the stock now? >> yeah. that's another theme that we're playing is the agricultural area. we to feel that farm income has grown pretty dramatically over the past few years, it's actually doubled over the past four years. you've also got fracking that's taking places in the rural area so, consequently, you're seeing a lot of capital in the rural environment that hadn't been there previously. you can do the traditional things like caterpillar and deere and the fertilizer companies, but we're trying to look maybe a little bit deeper in terms of the deeper pockets that the farmer has. what is he going to spend his money on? cheryl: especially if the farm bill comes through, and we just had somebody on a few moments ago saying they expect that to get polished off and pushed through in washington. brady bateman, huntington funds chief investment officer, thank you, have a great new year. >> you bet. and you as well. cheryl: i'm going to have a good
year, everybody, 25% on the dow year to date. closing bell ringing 40 minutes from now. well, ka-ching, this is a shopper's paradise. bargain hunters hitting the malls, but will the post-christmas sales give retailers reasons to celebrate? we've got an in-depth look at the entire holiday shopping season. and also investors looking for a place to unwind after this year's bull run might want to consider owning one of these. yes, coming up we talk to an entrepreneur who's going to tell you how to buy your own offshore haven as in your own island. fox business exclusive interview coming up. ♪ ♪ ♪ this is the quicksilver cash back card from capital one.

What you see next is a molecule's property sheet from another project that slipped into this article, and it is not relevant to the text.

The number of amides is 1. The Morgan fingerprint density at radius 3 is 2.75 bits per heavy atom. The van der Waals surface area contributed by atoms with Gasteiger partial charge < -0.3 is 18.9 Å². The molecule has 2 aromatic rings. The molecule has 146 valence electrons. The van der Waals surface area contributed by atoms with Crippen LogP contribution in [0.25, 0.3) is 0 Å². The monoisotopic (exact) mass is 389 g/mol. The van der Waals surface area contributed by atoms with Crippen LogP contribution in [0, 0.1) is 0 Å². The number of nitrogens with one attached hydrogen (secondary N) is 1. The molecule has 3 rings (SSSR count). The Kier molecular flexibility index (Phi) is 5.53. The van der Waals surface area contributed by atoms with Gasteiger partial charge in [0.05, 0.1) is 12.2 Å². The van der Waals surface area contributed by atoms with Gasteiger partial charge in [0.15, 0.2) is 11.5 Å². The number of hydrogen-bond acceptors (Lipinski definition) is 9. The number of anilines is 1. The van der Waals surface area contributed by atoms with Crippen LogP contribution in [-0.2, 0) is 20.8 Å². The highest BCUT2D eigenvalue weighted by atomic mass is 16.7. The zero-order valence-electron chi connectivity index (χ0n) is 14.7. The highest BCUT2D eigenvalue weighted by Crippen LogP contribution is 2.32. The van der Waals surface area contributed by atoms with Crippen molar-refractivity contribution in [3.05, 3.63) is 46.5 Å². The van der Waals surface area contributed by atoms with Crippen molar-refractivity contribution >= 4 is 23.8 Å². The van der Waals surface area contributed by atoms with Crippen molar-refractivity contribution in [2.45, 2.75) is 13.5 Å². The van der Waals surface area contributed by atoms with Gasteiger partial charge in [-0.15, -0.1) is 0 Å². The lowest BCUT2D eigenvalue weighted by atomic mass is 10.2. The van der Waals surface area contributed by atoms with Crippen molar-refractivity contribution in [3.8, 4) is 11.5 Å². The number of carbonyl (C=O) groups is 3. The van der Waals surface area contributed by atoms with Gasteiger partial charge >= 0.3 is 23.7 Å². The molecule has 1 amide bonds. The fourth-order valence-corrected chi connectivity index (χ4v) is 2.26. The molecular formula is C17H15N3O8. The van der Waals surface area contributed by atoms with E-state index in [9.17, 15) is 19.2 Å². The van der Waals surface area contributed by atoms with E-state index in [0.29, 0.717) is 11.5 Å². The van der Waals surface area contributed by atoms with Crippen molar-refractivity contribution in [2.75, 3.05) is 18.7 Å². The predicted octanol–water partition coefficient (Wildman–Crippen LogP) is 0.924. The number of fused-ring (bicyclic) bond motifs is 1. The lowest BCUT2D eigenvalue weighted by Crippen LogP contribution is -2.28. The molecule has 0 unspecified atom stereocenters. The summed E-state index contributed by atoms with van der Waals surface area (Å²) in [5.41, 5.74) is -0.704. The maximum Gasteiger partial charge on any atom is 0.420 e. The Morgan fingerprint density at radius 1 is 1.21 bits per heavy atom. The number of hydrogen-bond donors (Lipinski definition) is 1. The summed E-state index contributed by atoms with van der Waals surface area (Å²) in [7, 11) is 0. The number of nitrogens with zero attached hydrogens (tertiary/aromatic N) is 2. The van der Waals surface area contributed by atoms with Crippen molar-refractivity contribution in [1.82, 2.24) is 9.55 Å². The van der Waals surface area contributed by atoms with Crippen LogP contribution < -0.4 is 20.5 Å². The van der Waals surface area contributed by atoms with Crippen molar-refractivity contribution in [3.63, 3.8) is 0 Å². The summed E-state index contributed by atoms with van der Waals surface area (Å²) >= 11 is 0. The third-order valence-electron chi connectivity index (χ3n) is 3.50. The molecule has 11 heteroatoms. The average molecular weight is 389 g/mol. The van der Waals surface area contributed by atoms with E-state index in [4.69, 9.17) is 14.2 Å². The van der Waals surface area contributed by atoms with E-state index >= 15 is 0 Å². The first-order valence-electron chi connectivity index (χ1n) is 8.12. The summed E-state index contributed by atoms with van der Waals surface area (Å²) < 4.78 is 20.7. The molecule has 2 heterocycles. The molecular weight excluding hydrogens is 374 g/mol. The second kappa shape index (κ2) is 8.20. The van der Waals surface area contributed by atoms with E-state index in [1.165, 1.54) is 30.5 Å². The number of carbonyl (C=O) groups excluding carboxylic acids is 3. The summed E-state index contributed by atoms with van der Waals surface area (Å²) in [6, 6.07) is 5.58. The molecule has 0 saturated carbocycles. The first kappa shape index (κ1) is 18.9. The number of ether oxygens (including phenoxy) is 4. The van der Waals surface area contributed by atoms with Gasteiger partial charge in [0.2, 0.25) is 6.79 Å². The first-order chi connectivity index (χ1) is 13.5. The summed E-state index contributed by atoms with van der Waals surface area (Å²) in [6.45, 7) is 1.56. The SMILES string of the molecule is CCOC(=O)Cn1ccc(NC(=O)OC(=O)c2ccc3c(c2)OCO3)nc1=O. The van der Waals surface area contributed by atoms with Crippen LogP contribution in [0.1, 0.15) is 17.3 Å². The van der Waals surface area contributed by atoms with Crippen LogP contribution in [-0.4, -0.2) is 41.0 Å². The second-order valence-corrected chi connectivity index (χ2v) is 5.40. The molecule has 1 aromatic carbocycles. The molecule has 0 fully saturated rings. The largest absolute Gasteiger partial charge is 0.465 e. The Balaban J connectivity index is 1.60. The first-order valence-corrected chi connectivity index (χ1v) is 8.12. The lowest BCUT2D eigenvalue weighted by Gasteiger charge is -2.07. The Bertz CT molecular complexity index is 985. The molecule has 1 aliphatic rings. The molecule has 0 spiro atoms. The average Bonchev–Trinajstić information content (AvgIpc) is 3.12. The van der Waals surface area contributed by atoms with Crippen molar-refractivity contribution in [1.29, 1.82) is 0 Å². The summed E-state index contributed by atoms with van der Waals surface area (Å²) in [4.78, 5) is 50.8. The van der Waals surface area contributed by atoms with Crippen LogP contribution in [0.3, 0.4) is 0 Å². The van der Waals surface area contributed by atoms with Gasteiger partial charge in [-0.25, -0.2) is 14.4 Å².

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again, the dow, the nasdaq and the s&p a tiny bit off from yesterday's record close. again, new highs for all of the indices last night. well, do you think that owning a private island is just for billionaires like richard branson and larry ellison? well, maybe not. what if i told you you can actually own an island for less than a new york city apartment? joining me now in a fox business exclusive is chris, private islands incorporated founder and ceo. chris, thank you for being here: how much can i get an island for? give me an example. >> well, we've got islands in all different price ranges. our least expensive is 35,000, but you can't build too much on that, and it goes all the way up to 200 million, which we have -- cheryl: where are people buying these islands? like what part of the world? >> well, we have islands for sale everywhere. the hot spots are bahamas, belize. we've got a great, fantastic property in panama for 400,000